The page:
Give cut-leaf rudbeckia full to partial sun and regular waterings – it is not drought tolerant. It’s a great perennial to divide and share with friends, and it holds up well as a cut flower.  It’s a good one to add to your butterfly garden – quite pretty alongside red pentas.

My co-worker, Mary at the nursery, likes it even when it’s not blooming because its knee-high basal foliage is very attractive. She cuts the flower stems out at the base once it’s done blooming so it won’t reseed. Cut-leaf rudbeckia does spread, but I do not consider it to be overly aggressive.

At Native Nurseries, we typically stock Rudbeckia laciniata (cut-leaf rudbeckia) in quarts and 1-gallon pots. Currently we have quarts only. As always, give us a call to check availability before making a special trip (although we’re always happy to see you). Sorry . . . we do not ship plants.

Senecio a/k/a Golden Ragwort

­­­­­­­If you’ve been noticing a lot of yellow, daisy-like flowers in shady gardens this last week or so, you’ve most likely been seeing Senecio a/k/a Golden Ragwort (Packera aurea). This native wildflower forms an evergreen, perennial groundcover in the right conditions. It’s often used in the sun up north, but our southern sun is too strong for it, so plant it in full to part shade here in the Tallahassee area. It likes moist soil, but also does well in normal garden conditions. For this reason, it’s a great choice for rain gardens. It’s also a good choice for attracting bees and makes a good cut flower, too! American Indians used the roots and foliage for a medicinal tea. The foliage is mildly toxic however, so we would not recommend you try it yourself. Senecio’s satiny, heart-shaped basal foliage grows to a height of eight inches. Its flower stems grow to two to three feet and produce clusters of golden-yellow flowers up to one inch in diameter. It spreads easily - by both root colonization and seed and will spread and fill in faster if you let it go to seed. It will also go through a messy stage if you do so. Plants expend a great deal of energy to create seed – energy taken from other processes such as foliar growth. For that reason, it will look a bit scruffy for a period of six to eight weeks after seed dispersal. I let it go to seed in my yard for the first few years after I planted it; but once it had formed a nice thick mass, I started cutting the flower stems at the base as soon as they were past their prime. If you do so, you will avoid that scruffy period.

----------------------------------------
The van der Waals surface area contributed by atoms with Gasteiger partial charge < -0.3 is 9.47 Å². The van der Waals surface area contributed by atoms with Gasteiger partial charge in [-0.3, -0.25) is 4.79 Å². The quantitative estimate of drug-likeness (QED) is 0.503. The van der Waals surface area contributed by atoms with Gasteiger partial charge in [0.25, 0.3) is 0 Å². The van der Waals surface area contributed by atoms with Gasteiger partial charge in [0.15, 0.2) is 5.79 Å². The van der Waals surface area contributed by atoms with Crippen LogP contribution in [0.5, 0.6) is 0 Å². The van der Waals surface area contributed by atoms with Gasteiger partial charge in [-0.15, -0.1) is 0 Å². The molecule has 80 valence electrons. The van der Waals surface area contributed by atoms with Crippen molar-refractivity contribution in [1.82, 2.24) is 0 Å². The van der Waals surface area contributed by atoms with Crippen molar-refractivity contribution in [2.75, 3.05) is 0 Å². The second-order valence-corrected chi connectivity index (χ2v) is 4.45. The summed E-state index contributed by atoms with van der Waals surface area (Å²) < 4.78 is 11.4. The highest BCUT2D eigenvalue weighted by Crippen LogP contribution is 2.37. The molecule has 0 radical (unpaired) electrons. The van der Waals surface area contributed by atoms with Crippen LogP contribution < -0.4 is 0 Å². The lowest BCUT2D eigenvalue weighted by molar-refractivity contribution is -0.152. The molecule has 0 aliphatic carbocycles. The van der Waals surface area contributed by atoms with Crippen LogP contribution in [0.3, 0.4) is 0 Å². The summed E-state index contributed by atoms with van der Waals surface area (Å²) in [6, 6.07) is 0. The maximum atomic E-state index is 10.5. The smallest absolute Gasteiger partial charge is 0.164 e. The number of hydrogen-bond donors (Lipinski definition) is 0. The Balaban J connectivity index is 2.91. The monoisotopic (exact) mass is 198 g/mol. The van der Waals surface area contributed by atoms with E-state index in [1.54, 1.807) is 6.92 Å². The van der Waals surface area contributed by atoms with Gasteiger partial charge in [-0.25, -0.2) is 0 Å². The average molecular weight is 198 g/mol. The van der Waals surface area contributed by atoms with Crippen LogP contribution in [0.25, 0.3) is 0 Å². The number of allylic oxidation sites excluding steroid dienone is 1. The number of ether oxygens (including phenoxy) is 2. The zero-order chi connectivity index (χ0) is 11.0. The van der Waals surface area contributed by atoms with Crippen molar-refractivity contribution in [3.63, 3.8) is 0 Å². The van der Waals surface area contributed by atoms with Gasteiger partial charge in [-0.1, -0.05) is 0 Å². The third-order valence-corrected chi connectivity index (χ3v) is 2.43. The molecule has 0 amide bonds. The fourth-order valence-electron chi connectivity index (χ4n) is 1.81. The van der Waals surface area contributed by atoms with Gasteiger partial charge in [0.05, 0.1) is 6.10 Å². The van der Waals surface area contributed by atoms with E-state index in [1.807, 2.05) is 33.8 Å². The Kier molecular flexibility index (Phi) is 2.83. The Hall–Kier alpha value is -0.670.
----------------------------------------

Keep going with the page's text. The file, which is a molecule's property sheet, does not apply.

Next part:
Once it’s established, maintenance is easy. Keep Senecio watered during dry periods, and you may have to do a little pulling to keep it contained. That’s pretty much it, other than cutting those spent flower stems. The only pests that ever seem to bother it are leaf miners, but they are easy to control. When you see their tracks on the foliage, simply remove those leaves and throw them away. Leaf miners do lay eggs inside the leaf however, so be sure to throw them in the trash and not on the ground.

At Native Nurseries, we stock Senecio most of the year in quarts and 1-gallon pots. Currently we have quarts only. As always, give us a call to check availability before making a special trip (although we’re always happy to see you). Sorry . . . we do not ship plants.

Some information for this blog post came from the following sources –

http://www.wildflower.org/plants/result.php?id_plant=PAAU3

http://www.missouribotanicalgarden.org/PlantFinder/PlantFinderDetails.aspx?kempercode=l350

Post Date: 3/13/15